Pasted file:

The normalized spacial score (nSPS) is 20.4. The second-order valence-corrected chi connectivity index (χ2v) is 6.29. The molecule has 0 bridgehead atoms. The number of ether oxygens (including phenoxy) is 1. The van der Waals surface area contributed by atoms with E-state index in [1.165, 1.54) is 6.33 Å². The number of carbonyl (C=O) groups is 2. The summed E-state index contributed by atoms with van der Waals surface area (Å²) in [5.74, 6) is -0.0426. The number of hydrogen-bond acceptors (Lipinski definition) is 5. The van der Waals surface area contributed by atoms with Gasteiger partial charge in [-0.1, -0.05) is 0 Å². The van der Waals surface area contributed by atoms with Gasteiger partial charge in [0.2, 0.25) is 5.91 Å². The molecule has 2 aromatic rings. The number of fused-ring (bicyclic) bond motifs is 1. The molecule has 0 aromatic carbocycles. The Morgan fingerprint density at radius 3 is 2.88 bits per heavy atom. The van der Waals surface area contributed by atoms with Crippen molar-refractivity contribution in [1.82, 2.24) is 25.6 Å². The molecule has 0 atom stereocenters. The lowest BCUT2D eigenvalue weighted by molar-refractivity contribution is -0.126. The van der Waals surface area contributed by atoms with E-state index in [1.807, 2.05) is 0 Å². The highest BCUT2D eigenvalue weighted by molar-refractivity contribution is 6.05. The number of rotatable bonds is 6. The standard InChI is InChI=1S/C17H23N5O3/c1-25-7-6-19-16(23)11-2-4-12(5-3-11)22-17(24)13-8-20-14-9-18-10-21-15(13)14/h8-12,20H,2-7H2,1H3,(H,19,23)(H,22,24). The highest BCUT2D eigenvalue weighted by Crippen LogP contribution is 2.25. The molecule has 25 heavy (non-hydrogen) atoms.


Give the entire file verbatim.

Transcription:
The normalized spacial score (nSPS) is 20.4. The second-order valence-corrected chi connectivity index (χ2v) is 6.29. The molecule has 0 bridgehead atoms. The number of ether oxygens (including phenoxy) is 1. The van der Waals surface area contributed by atoms with E-state index in [1.165, 1.54) is 6.33 Å². The number of carbonyl (C=O) groups is 2. The summed E-state index contributed by atoms with van der Waals surface area (Å²) in [5.74, 6) is -0.0426. The number of hydrogen-bond acceptors (Lipinski definition) is 5. The van der Waals surface area contributed by atoms with Gasteiger partial charge in [-0.1, -0.05) is 0 Å². The van der Waals surface area contributed by atoms with Gasteiger partial charge in [0.2, 0.25) is 5.91 Å². The molecule has 2 aromatic rings. The number of fused-ring (bicyclic) bond motifs is 1. The molecule has 0 aromatic carbocycles. The Morgan fingerprint density at radius 3 is 2.88 bits per heavy atom. The van der Waals surface area contributed by atoms with Crippen molar-refractivity contribution in [1.82, 2.24) is 25.6 Å². The molecule has 0 atom stereocenters. The lowest BCUT2D eigenvalue weighted by molar-refractivity contribution is -0.126. The van der Waals surface area contributed by atoms with E-state index in [1.807, 2.05) is 0 Å². The highest BCUT2D eigenvalue weighted by molar-refractivity contribution is 6.05. The number of rotatable bonds is 6. The standard InChI is InChI=1S/C17H23N5O3/c1-25-7-6-19-16(23)11-2-4-12(5-3-11)22-17(24)13-8-20-14-9-18-10-21-15(13)14/h8-12,20H,2-7H2,1H3,(H,19,23)(H,22,24). The highest BCUT2D eigenvalue weighted by Crippen LogP contribution is 2.25. The molecule has 25 heavy (non-hydrogen) atoms.